Secretary of Defense Robert Gates fired Air Force Chief of Staff Gen. T. Michael Moseley and Secretary of the Air Force Michael Wynne on June 5 after a report by Navy Adm. Kirkland Donald highlighted significant oversights in the Air Force’s nuclear security practices.
The ousting of Moseley and Wynne followed several incidents in the past year that have heightened concerns over the Air Force’s ability to properly maintain and secure its arsenal of land-based ICBMs and nuclear-armed bombers.
Last August, a B-52 bomber flew from Minot Air Force Base in North Dakota to Barskdale Air Force Base in Louisiana wrongly and unknowingly armed with nuclear cruise missiles. (See ACT, October 2007.) In March of this year, it was reported that the Air Force had accidentally shipped four nosecone fuses for nuclear missiles to Taiwan in 2006, drawing complaints from China. (See ACT, May 2008.)
Gates’ action came after another such incident in late May when the 5th Bomb Wing, which is stationed at Minot, received a grade of “unsatisfactory” in nuclear security during a weeklong, highly anticipated inspection by the Defense Threat Reduction Agency (DTRA).
According to Air Force Times, the DTRA report, which is not publicly available, catalogs a number of startling failures in the security process. In one case, an airman was caught on tape playing video games on a cell phone. In another incident, inspectors managed to “kill” three security forces members who had failed to clear a building upon entering it. “Security forces’ level of knowledge, understanding of assigned duties, and response to unusual situations reflected a lack of adequate supervision,” said the DTRA team chief.
Gates acknowledged that this chain of events may represent a deeper problem within the Air Force in general and the nuclear forces for which it is responsible in particular. In a June 5 press conference, he characterized the Minot cruise missile incident and the Taiwan nosecone fuses incident as sharing a “common origin” and said both are symptomatic of “a degradation of the authority, standards of excellence, and technical competence within the nation’s ICBM force.” Citing a “lack of a critical self-assessment culture in the Air Force nuclear program,” Gates appointed a task force headed by former Secretary of Defense James Schlesinger to review nuclear security and stewardship. The task force will offer two rounds of recommendations, one in 60 days, the other in 90 days.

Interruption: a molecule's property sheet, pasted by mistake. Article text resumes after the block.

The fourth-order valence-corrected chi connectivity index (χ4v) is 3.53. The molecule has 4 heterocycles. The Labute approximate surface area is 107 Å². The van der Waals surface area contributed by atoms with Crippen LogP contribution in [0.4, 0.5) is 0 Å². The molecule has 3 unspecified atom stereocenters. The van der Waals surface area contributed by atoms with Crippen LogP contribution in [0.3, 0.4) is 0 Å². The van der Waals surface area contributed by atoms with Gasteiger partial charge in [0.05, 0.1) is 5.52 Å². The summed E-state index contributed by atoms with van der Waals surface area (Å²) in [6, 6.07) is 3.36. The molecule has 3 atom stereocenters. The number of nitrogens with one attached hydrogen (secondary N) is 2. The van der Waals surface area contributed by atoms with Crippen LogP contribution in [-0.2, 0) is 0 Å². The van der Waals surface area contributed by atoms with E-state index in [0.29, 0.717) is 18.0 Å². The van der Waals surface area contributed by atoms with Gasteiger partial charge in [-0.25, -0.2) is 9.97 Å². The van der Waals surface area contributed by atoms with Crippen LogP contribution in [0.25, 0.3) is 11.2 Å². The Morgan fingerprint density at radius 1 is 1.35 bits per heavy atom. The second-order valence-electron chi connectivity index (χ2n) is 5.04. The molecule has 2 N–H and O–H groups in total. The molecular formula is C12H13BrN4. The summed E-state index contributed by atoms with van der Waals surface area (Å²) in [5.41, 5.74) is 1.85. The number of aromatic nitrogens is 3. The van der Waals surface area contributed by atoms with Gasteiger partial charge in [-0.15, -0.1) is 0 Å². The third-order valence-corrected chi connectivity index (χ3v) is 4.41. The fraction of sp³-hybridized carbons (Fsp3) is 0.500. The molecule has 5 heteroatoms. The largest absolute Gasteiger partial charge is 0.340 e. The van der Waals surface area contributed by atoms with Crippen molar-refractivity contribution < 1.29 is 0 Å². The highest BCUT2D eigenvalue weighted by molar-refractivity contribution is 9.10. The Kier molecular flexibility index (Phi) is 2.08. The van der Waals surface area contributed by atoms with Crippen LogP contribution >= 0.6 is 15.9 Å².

Similarly, a February 2008 Defense Science Board task force reported a widespread perception throughout the Air Force that “the nuclear forces and the nuclear deterrent mission are increasingly devalued.” The task force report catalogs a noticeable decline in attention paid to the nuclear mission by senior-level commanders by citing older Department of Defense reports. For example, a Joint Advisory Committee report from 1995 warns, “There is reason for concern about the long-term quality and quantity of nuclear weapons expertise within the [Defense Department] as the size of the [Defense Department] nuclear community shrinks and the interest level declines.”
Despite Gates’ actions, other reports pointed to ongoing problems. On June 19, a partially declassified internal “blue ribbon” investigation, triggered by the earlier Minot incident, revealed that “most sites” for the deployment of nuclear weapons in Europe have failed to meet U.S. security requirements.
In addition to the erroneous shipment of fuses to Taiwan, a June 19 article in the Financial Times reports that hundreds of missile components have apparently gone missing from U.S. stockpiles. According to the article, anonymous government officials have claimed that the number of components unaccounted for is “more than 1,000.”
This has prompted renewed criticism of the Bush administration from lawmakers who had supported Gates’ firings of Moseley and Wynne. In a June 20 letter to Gates, Sens. Bob Casey (D-Pa.) and John Kerry (D-Mass.), both members of the Senate Foreign Relations Committee, demanded an explanation for how 1,000 sensitive nuclear missile components could have simply vanished from U.S. stockpiles. “While George Bush and John McCain were preoccupied with the misguided war in Iraq, they lost sight of the real danger—terrorists getting their hands on the world’s most dangerous weapons,” said Kerry in a press release.